While her musical roots are born out of her Scottish-American heritage, Daisy Chute’s music captures the myriad of influences that she's soaked up over the years. She trained in both jazz and classical at Edinburgh’s St Mary’s Music School, The Purcell School of Music and King’s College, London, which lead to her performing as the first vocalist for the National Youth Jazz Orchestra of Scotland.
Daisy went on to release a critically-acclaimed album of jazz standards at just age 15, before she released three albums as a lead singer in the platinum-selling classical group All Angels.
To celebrate Burns Night in January, she released an EP of collaborations with composer Michael Csányi-Willis, reimagining the poems of three female Scottish poets and setting them to music, along with fiddle player Elisabeth Flett.
”Burns Night is a tradition I hold dear, especially as a displaced Scot in London”, she explained. “But every year we gather and recite the same poetry and songs, and I've often wondered about all the Scottish poetry that gets left unread, especially from the female perspective. I wanted to unearth some lesser-known poetry so ‘Cradle Songs’ are settings of the poems I discovered and connected with on my hunt.”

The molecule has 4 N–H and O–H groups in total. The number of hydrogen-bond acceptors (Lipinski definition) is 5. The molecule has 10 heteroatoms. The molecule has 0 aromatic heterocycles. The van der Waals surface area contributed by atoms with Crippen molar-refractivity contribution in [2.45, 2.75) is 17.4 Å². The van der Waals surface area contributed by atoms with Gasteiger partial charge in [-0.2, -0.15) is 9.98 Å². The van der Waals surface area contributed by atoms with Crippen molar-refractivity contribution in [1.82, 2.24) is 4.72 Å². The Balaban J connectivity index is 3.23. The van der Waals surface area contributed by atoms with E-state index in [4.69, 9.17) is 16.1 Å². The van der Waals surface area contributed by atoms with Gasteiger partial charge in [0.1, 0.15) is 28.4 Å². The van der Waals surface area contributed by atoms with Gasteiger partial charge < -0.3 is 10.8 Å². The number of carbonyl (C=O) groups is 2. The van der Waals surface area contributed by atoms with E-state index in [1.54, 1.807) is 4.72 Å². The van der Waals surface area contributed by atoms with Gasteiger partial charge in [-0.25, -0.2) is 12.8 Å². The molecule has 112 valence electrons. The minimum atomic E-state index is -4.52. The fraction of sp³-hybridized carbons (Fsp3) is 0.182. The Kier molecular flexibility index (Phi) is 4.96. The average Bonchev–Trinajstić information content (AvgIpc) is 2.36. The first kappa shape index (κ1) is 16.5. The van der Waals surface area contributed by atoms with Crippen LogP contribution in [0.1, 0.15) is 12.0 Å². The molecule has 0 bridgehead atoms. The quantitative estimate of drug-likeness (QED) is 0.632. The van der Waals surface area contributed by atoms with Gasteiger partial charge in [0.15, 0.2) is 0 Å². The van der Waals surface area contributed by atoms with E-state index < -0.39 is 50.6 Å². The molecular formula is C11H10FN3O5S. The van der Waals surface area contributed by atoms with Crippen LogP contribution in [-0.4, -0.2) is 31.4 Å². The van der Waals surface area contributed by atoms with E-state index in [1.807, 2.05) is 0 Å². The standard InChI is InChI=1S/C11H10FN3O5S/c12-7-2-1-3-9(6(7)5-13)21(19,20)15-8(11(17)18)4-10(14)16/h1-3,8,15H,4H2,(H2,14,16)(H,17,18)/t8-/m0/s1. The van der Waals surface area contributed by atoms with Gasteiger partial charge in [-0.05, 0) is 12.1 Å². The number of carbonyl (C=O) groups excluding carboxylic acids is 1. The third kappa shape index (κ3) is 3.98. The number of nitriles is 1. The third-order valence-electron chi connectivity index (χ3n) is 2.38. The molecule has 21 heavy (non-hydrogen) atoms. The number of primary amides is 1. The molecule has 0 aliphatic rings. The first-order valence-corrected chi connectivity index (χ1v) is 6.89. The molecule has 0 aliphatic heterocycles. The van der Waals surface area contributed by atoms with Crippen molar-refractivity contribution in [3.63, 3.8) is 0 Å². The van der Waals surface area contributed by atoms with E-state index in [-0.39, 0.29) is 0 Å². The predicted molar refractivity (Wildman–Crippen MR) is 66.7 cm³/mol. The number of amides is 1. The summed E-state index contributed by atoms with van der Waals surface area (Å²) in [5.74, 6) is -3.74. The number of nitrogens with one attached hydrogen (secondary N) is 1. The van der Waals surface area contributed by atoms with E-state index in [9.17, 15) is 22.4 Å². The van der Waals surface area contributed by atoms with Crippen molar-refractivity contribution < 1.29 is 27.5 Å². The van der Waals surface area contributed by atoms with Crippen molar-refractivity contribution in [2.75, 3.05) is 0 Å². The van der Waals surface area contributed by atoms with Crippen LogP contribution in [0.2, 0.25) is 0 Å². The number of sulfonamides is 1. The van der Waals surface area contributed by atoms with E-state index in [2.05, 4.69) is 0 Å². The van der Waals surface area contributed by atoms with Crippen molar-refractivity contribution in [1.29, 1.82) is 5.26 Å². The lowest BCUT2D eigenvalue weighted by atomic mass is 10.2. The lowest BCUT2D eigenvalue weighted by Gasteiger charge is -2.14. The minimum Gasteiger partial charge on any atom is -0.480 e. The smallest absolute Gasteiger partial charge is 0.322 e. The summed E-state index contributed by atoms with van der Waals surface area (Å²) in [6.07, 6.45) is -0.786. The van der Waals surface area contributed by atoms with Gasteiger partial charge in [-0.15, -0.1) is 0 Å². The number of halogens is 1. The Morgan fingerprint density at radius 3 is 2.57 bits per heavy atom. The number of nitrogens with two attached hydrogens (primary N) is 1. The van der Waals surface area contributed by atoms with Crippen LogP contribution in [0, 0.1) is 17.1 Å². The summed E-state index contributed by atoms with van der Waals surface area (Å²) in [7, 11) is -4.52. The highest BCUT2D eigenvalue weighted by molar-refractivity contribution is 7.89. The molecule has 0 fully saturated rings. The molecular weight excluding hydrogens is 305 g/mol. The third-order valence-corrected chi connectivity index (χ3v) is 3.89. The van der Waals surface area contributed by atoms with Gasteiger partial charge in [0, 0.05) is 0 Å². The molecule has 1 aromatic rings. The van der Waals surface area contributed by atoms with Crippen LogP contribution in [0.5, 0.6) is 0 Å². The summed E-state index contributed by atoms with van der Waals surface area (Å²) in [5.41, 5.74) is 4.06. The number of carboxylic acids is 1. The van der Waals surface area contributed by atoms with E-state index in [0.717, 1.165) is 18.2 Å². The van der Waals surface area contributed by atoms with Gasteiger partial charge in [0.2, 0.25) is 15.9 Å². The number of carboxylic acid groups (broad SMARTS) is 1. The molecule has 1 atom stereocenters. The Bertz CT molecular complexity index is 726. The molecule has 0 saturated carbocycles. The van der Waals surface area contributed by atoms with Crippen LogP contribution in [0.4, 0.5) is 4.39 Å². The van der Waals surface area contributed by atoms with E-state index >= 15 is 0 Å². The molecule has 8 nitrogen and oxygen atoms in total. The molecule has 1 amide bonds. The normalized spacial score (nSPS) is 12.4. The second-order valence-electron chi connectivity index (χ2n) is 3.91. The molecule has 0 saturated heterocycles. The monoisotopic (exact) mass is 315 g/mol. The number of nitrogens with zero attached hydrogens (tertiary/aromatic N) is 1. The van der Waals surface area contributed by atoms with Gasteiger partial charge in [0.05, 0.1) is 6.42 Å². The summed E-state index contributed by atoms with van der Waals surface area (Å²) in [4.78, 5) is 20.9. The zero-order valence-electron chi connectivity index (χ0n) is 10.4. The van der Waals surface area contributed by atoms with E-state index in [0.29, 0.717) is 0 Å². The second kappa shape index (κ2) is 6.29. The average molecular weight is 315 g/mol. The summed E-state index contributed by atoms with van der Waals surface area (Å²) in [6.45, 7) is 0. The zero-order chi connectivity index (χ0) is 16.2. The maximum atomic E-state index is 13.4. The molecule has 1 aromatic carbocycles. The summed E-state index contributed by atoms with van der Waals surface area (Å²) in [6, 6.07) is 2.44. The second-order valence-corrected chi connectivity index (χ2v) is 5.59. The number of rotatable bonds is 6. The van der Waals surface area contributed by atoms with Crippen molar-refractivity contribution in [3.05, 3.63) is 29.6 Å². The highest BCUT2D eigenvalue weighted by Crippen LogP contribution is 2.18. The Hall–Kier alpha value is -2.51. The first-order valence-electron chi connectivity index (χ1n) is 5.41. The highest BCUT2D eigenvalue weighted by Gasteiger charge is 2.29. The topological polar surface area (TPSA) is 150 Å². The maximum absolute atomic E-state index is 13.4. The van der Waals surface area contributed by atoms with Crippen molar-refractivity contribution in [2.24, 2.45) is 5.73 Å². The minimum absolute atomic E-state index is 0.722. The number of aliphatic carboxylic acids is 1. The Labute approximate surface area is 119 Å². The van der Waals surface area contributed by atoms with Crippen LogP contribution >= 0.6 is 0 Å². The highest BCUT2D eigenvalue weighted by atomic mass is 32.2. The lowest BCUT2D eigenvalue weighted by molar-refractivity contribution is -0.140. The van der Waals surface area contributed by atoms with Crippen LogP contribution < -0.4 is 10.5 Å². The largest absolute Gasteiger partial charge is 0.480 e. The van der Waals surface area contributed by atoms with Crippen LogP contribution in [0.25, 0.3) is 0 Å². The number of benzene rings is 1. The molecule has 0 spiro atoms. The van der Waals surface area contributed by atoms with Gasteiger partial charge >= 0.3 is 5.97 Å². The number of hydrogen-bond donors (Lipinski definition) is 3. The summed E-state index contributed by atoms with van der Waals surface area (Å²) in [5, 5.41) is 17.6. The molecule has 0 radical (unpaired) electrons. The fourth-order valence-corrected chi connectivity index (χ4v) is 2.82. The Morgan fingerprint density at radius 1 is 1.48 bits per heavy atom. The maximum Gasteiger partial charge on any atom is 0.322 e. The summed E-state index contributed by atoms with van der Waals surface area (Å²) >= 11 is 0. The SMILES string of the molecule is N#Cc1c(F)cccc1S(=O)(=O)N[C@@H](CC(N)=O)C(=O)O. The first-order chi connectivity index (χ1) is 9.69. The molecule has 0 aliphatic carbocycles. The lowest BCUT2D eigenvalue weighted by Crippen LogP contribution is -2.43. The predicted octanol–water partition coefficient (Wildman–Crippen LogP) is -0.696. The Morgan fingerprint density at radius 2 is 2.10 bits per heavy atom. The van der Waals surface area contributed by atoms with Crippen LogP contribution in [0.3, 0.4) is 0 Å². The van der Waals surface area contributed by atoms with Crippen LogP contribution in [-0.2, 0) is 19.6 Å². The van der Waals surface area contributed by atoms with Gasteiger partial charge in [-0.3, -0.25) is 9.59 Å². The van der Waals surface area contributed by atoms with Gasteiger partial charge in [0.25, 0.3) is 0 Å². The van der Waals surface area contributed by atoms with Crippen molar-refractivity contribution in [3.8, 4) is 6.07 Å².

The poems cover various themes: mourning, in the case of Mary Queen of Scots' ‘Melancholy Air’; unrequited love in Marion Angus' ‘Mary's Song’, and motherhood in 'Cradle Song', a poem by Carolina Oliphant, a poet and songwriter whose ambiguity in literary history has ranged from being described as Scotland’s greatest woman poet to being lumped in with minor writers.
Born in 1766, Oliphant was inspired by Robert Burns and his tours of Scotland, travelling around absorbing its history and traditions – including its songs – and she began rescuing traditional songs, rewriting their words or writing completely new words to go with old tunes.
Over two centuries on and Daisy Chute is picking up that same tradition, rescuing poems and resetting them to music, adding shadowy strings to her lushly orchestrated folk and bringing the poetry of Carolina Oliphant to a new audience. Combining her musical backgrounds in Celtic folk, American roots, classical and jazz and reimagining ‘Cradle Song’ as a haunting lullaby and a paean to the enduring strength and pain of motherhood.
“Now hush-a-ba, lammie, now hush-a my dear / Now hush-a-ba, lammie; ain minnie is here / The wild wind is ravin', and mammie's heart's sair / The wild wind is ravin', and ye dinna care”, she sings, as a quiet storm of strings flurries around her.
The video for Cradle Song is premiering exclusively on Holler below.
Daisy Chute’s UK tour continues at The Greys in Brighton on March 14th, Kings Place in London on March 17th and The Listening Room in Oxford on March 18th.